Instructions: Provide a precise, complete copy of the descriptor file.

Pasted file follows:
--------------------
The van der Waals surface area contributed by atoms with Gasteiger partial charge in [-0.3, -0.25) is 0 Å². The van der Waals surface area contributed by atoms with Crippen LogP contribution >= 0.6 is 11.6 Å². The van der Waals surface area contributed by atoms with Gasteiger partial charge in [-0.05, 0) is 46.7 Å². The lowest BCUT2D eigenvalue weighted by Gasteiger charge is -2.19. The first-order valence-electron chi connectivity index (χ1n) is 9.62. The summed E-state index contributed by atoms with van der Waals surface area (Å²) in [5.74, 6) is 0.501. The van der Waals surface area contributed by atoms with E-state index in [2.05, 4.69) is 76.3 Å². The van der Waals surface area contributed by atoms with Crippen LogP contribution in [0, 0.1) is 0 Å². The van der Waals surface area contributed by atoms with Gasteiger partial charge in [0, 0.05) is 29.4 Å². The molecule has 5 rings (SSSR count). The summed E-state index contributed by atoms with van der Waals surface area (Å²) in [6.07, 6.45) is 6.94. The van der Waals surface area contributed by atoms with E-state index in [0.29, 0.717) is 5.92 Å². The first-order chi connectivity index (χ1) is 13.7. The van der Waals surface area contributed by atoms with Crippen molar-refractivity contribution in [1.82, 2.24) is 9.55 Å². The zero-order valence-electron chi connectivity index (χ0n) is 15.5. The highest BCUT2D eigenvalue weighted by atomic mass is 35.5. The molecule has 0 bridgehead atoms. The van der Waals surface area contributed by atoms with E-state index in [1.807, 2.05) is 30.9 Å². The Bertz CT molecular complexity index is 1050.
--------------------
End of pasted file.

The van der Waals surface area contributed by atoms with Gasteiger partial charge in [-0.3, -0.25) is 0 Å². The van der Waals surface area contributed by atoms with Crippen LogP contribution >= 0.6 is 11.6 Å². The van der Waals surface area contributed by atoms with Gasteiger partial charge in [-0.05, 0) is 46.7 Å². The lowest BCUT2D eigenvalue weighted by Gasteiger charge is -2.19. The first-order valence-electron chi connectivity index (χ1n) is 9.62. The summed E-state index contributed by atoms with van der Waals surface area (Å²) in [5.74, 6) is 0.501. The van der Waals surface area contributed by atoms with E-state index in [2.05, 4.69) is 76.3 Å². The van der Waals surface area contributed by atoms with Crippen LogP contribution in [0, 0.1) is 0 Å². The van der Waals surface area contributed by atoms with Gasteiger partial charge in [0, 0.05) is 29.4 Å². The molecule has 5 rings (SSSR count). The summed E-state index contributed by atoms with van der Waals surface area (Å²) in [6.07, 6.45) is 6.94. The van der Waals surface area contributed by atoms with E-state index in [0.29, 0.717) is 5.92 Å². The first-order chi connectivity index (χ1) is 13.7. The van der Waals surface area contributed by atoms with Crippen molar-refractivity contribution in [1.82, 2.24) is 9.55 Å². The zero-order valence-electron chi connectivity index (χ0n) is 15.5. The highest BCUT2D eigenvalue weighted by atomic mass is 35.5. The molecule has 0 bridgehead atoms. The van der Waals surface area contributed by atoms with E-state index in [1.807, 2.05) is 30.9 Å². The Bertz CT molecular complexity index is 1050.